An Open Book: What I Read in December

I’m finishing off a year of reading in the strongest way possible. All told, I read more than 80 books this year, which truly shocks me. I’m not a fast reader, but I suppose when there’s not a whole lot to do or many places to go, it only makes sense to invest time reading.

Thank you for joining me on my year of reading. And, as always, let me know what’s been a winner on your bookshelf lately!

Gone with the Wind by Margaret Mitchell (4/5 stars)

Three-line review: So many aspects of this book are absolutely cringe-worthy and downright disgusting now, yet Mitchell so completely and accurately depicted reality for the upper crust of white Southerners before, during, and after the Civil War era. At 1,000+ pages (and nearly 50 hours via audio), this book is a commitment, but I was all in despite the despicable main character (and, no, Scarlett O’Hara never redeems herself). I hate that I love this book, but there’s a reason it’s a classic.

The Girl from Everywhere by Heidi Heilig (2/5 stars)

Three-line review: This is the second time warp/fantasy book driven by water navigation I’ve read this year, and I’ve decided it’s just not a genre I like. The book’s conflicts are multi-faceted — a teenage love triangle, the battle for a father’s attention, the age-old question of how traveling into the past might change the trajectory of the future — and the story’s pace kept me engaged. I’d consider reading another YA book by this author as long as it wasn’t fantasy.

Reproductive Rights and Wrongs: The Global Politics of Population Control by Betsy Hartmann (2/5 stars)

Three-line review: This dense book is a deep dive into the political, social, and historical underpinnings at the intersection of population control, reproductive rights, public health, women’s rights and autonomy, government policy, and power. To say the challenges related to these topics are complex, systemic, oppressive, and misunderstood is an understatement. While this book helped me unlearn and reassess some of my previously held beliefs related to population control and healthcare, it was far to academic and dry to be accessible.

House of Leaves by Mark Z. Danielewski (4/5 stars)

Three-line review: This is the second Danielewski book I’ve read this year (the first was Only Revolutions in May), and it, too, broke every rule about being a book. It’s a story about a story in a story about a house that defies all conventional rules of architecture, and the book’s structure is as broken as the house is, with footnotes leading to footnotes leading to nowhere, words falling off of pages, and lots of flipping back and forth trying to piece the convoluted tale(s) together. It’s equal parts mind-bending, heart-breaking, obsessive, repulsive, and nightmare between two covers.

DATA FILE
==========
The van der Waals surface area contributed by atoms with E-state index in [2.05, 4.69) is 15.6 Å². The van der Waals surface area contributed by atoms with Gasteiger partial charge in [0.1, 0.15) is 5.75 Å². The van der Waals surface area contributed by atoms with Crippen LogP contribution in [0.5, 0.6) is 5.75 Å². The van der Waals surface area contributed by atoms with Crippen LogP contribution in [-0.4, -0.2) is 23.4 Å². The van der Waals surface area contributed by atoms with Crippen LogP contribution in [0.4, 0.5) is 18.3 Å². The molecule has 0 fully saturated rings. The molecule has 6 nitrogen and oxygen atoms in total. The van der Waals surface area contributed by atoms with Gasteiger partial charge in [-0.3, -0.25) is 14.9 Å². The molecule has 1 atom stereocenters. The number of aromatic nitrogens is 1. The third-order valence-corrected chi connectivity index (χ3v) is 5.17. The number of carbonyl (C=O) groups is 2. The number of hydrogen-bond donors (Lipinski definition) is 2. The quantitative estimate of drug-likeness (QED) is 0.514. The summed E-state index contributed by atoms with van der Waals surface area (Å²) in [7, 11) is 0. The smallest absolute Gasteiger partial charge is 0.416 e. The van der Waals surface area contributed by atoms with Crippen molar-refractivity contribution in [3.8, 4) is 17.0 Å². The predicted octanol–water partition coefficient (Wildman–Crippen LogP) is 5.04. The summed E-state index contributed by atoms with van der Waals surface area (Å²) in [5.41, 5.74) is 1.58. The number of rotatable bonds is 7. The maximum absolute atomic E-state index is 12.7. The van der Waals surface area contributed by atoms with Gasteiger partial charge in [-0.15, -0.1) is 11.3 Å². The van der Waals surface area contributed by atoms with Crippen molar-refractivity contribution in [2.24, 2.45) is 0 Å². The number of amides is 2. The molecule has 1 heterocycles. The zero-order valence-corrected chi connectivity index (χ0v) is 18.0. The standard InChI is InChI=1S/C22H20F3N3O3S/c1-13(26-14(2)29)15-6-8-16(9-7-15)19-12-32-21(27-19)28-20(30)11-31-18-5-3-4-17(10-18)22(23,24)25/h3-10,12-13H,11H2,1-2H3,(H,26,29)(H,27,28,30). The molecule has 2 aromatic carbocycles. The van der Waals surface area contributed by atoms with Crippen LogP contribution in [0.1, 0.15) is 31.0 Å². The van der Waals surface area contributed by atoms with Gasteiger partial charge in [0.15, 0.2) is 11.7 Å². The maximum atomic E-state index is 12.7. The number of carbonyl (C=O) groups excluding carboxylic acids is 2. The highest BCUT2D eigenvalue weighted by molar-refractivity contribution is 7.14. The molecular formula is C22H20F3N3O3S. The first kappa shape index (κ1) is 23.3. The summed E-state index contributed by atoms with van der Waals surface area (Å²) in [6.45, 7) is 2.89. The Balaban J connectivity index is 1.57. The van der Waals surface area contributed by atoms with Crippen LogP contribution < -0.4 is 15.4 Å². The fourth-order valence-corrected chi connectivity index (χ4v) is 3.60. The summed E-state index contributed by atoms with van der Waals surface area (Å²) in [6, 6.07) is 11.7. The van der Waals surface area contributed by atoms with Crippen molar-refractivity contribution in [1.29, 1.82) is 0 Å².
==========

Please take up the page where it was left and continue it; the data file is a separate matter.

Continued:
The Man Who Saw Everything by Deborah Levy (1/5 stars)

Three-line review: Do you ever finish a book and wonder if you’re the only one who didn’t get it? I think there was some sort of interesting reflective storytelling going on here, but I just wasn’t able to grasp what was really happening. So, it was an easy read for me, but I was left scratching my head.

29 Gifts: How a Month of Giving Can Change Your Life by Cami Walker (1/5 stars)

Three-line review: This memoir follows the 29-day journey of a woman giving daily gifts as she works through her physical, emotional, mental, and spiritual trauma associated with being diagnosed with MS at a young age. I have a lot of sympathy for this woman’s situation, but this book felt more like a series of awkward and contrived journal entries versus something that felt relevant or interesting to an outside observer. Luckily, this one was a short and quick so the time investment was minimal, but I recommend skipping.

Influence: The Psychology of Persuasion by Robert B. Cialdini (4/5 stars)

Three-line review: I am incredibly interested in learning about why people act and think the way they do. Cialdini’s book on why we’re influenced in certain ways is accessible, interesting, backed by science, and packed with real-life examples. If you’re into social psychology like I am, this is a must-read.

Naked in Baghdad by Anne Garrels (5/5 stars)

Three-line review: I’ve read my fair share of military- and/or war-related books over the years, and they tend to keep me at an arm’s distance with their jargon, required historical knowledge, and heavy emphasis on strategy, but this memoir placed me front and center of the Iraqi War in 2003 in a very real and raw way. Garrels provides just enough context and background information to establish why America was invading Iraq as she traces her own steps as an NPR correspondent in the days before, during, and after the conflict. Accounts like hers are so important so that the average person can easily understand the misinformation perpetuated by leadership and the consequences of such brazen violence on civilians just trying to be their best selves in a complicated world.

The Shell Collector by Hugh Howey (3/5 stars)

Three-line review: Part eco-thriller, part mystery, part romance, this book suffers from an identity crisis while also dragging me into its plot about a playboy who has made his millions from generations of oil barons while simultaneously trying to restore beauty and life to the oceans his legacy has polluted. I love the idea of a story written about the tragedies associated with the climate emergency, but unfortunately the love story engulfed this one in the last half, leaving it the good stuff to fizzle in its closing pages. In fact, I felt wholly unsatisfied that two of the main plot points were never resolved.

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